I read two competing articles, both published on the same day, about the use of SDN in the WAN. The first is a solution brief by the ONF. It describes an architecture for cloud-backbone-providers to interconnect remote datacenters. While there this seems like a good solution with a lot of benefits, the requirement is that the provider owns it’s own WAN. When there is public WAN involved you have to fall back to tunneling your SDN, i.e. building an overlay network.
The [second])http://blogs.cisco.com/borderless/enterprise-networks-practical-differences-in-lan-and-wan-sdn-deployments/) post is by Cisco. The geographical nature of the WAN provides challenges for a centralized controller. Like I did, the author also points to such challenges in the past with ATM. Not with the amount of programmability, but with resiliency and failure in the network.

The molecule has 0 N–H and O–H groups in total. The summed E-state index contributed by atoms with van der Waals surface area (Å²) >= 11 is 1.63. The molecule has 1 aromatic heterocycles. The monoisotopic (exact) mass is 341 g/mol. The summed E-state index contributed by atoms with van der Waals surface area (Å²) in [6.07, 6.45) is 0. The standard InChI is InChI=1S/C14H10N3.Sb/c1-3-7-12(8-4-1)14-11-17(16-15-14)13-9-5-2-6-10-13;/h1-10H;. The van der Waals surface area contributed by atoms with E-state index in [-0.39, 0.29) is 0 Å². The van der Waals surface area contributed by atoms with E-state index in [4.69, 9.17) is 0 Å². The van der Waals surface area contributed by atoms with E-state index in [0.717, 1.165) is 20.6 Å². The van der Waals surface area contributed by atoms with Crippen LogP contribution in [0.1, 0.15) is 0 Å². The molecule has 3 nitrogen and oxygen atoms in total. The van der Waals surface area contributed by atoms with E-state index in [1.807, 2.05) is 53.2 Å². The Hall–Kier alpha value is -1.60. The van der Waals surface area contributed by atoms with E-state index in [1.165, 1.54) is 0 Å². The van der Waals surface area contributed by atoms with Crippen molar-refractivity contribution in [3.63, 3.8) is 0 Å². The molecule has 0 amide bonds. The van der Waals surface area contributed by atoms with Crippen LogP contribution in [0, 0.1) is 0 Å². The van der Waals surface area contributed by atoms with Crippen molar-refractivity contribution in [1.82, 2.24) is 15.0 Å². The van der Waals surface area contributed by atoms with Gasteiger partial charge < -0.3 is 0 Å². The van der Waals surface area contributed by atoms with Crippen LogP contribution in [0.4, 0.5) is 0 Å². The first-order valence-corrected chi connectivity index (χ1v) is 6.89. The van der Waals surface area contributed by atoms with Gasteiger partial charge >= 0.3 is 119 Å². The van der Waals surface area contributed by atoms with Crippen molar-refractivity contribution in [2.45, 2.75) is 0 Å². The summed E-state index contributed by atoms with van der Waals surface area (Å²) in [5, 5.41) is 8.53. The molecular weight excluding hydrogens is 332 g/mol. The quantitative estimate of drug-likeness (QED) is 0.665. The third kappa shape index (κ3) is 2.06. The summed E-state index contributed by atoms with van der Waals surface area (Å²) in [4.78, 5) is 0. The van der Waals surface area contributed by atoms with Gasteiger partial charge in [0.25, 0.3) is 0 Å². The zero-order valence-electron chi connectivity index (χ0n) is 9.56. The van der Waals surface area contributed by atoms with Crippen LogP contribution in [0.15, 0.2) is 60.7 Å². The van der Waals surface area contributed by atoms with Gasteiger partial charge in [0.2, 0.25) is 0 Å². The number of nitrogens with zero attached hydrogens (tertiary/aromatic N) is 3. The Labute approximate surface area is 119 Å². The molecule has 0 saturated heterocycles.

the distributed nature of WAN networks requires a distributed control plane
This does not only a apply for a WAN under single control, but especially for the public WAN, controlled by multiple providers.
I think this emphasizes the conclusion that SDN has the most advantages in the datacenter. When the LAN grows into a WAN your mileage may vary.